ACTIONABLE RESEARCH ON GEN Z AND MILLENNIALS
Supreme Helped This Unlikely Brand Sell Out on The Viral List

Supreme Helped This Unlikely Brand Sell Out on The Viral List

Supreme’s unlikely collab has hypebeasts raiding bodegas, Millennials are murdering mayo (apparently), a bathing suit has a cult following and crazy-long waitlist, and more stories that shook the internet this week…

Millennial research, Millennial insight, Millennial marketing, Gen Z research, Gen Z marketing, Gen Z insight, youth research, youth marketing1. Supreme Slaps Their Logo on A Newspaper & It Sells Out

Supreme has done it again—turned an unlikely item into a coveted collector’s piece. Last time, it was bricks and subways cards; this time, it’s newspapers. The cult streetwear brand teamed up with the New York Post to promote their latest look book drop, taking over the newspaper with their iconic red logo—printed just once on each side. Needless to say, hypebeasts everywhere had a heyday, with any who were lucky enough to be New York-based buying out copies at their local bodegas. Like other Supreme merch, the papers were then upsold on eBay for ten times the original retail price. Supreme is proving the power of a Brandom once again, all while boosting the NYP’s sales and bringing in new customers. One 18-year-old even told the New York Times, “This is the first time I ever bought a newspaper.”

Millennial research, Millennial insight, Millennial marketing, Gen Z research, Gen Z marketing, Gen Z insight, youth research, youth marketing2. Millennials Are Accused of Killing the “Taylor Swift of Condiments”

When Philadelphia Magazine published a think-piece titled “How Millennials Killed Mayonnaise,” it’s unlikely they expected the uproar that ensued. The author bases her assumption off personal anecdotes (her own mayonnaise-based macaroni salad was “shunned” at family events), and uses stereotypes to prove her point about the hypocrisy of “young people who willingly slurp down eight kazillion kinds of yogurt, not to mention raw fish and pork belly and, yo, detergent pods.” Twitter mostly rejoiced over the death of mayo (remember when they were disgusted by mayo ice cream?) while publications looked to the facts to find out if Millennials’ “raging mayophobia” is real. Business Insider reports that mayonnaise sales indeed fell 6.7% from 2012 to 2017 as more young consumers opt for alternative condiments.

Millennial research, Millennial insight, Millennial marketing, Gen Z research, Gen Z marketing, Gen Z insight, youth research, youth marketing3. This Best-Selling Bathing Suit Keeps Selling Out and Racking Up Waitlists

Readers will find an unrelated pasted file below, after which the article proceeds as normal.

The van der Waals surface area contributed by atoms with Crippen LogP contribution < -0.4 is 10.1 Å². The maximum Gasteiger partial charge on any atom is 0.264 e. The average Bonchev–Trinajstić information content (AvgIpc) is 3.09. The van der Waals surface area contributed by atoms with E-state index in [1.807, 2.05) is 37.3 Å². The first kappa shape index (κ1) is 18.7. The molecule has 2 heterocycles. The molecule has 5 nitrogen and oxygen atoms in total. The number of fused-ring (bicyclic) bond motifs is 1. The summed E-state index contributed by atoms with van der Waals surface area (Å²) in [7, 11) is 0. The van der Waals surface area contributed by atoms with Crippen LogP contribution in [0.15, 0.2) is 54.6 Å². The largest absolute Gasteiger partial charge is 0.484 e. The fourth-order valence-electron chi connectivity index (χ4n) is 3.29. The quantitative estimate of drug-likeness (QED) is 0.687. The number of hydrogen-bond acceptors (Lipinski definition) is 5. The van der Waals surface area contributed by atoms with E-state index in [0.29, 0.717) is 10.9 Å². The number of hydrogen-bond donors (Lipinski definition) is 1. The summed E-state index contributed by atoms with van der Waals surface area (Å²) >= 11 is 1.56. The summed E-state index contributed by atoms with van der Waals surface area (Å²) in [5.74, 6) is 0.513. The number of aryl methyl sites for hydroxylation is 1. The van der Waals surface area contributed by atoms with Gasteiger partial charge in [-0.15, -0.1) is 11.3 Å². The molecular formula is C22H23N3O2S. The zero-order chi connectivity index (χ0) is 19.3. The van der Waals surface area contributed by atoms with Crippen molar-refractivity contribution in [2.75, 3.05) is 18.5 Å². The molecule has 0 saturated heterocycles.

Swimwear startup Summersalt is clearly doing something right. Their one-piece suit, called the Sidestroke, has sold out 25 times this year. The brand created a waitlist after the 25th time which quickly amassed over 7,250 patiently-waiting potential buyers. Summersalt came onto the competitive bathing suit scene and quickly won headlines, like Business Insider’s “We tried the $95 designer swimsuits that you’re going to see at beaches everywhere this summer” and Forbes’ “Can Swimsuits Actually Make You Feel Empowered?” The answer to the latter question is, apparently, yes. The eco-friendly brand has amassed a cult following by ditching the “oversexualized approach” the founder thinks most swimsuit brands have taken, and instead opted for “showing women [who are] still beautiful and aspirational but real.” By the way, the Sidestroke bathing suit is back in stock on their site…for now.

Millennial research, Millennial insight, Millennial marketing, Gen Z research, Gen Z marketing, Gen Z insight, youth research, youth marketing

4. The Ad YouTube Removed for Being Too “Shocking” Is Now Going Viral

YouTube accidently handed The Nun the best marketing campaign they could ask for by taking down the movie’s jump-scare ad, citing “violent and shocking content.” The Verge reports that the movie is getting tons of free press for its short and scary trailer. @bbydvas wrote the tweet that set off the series of events: “WARNING! If you see an ad on youtube with the volume sign being turned down and nothing else, ITS A JUMPSCARE for the new NUN movie coming out. i advise you look away and/or turn down the volume if you have anxiety or just straight up hate jumpscares, pls rt to save a life.” The tweet received over 152,000 likes and 137,000 retweets, with YouTube responding that they removed the ad, according to Deadline. Meanwhile, some are predicting The Nun will be a “smash hit” because of the controversy.

Millennial research, Millennial insight, Millennial marketing, Gen Z research, Gen Z marketing, Gen Z insight, youth research, youth marketing5. Links We’re Passing

Azealia Banks, Grimes, and Elon Musk’s Instagram Stories-based feud is so 2018, Ruby Rose shut down her Twitter because of backlash to her new role as Batwoman, the first sneak peek at the live-action Mulan movie has fans hyped, but people are not happy that Disney cast a straight actor to play their “first significant gay role.”

 

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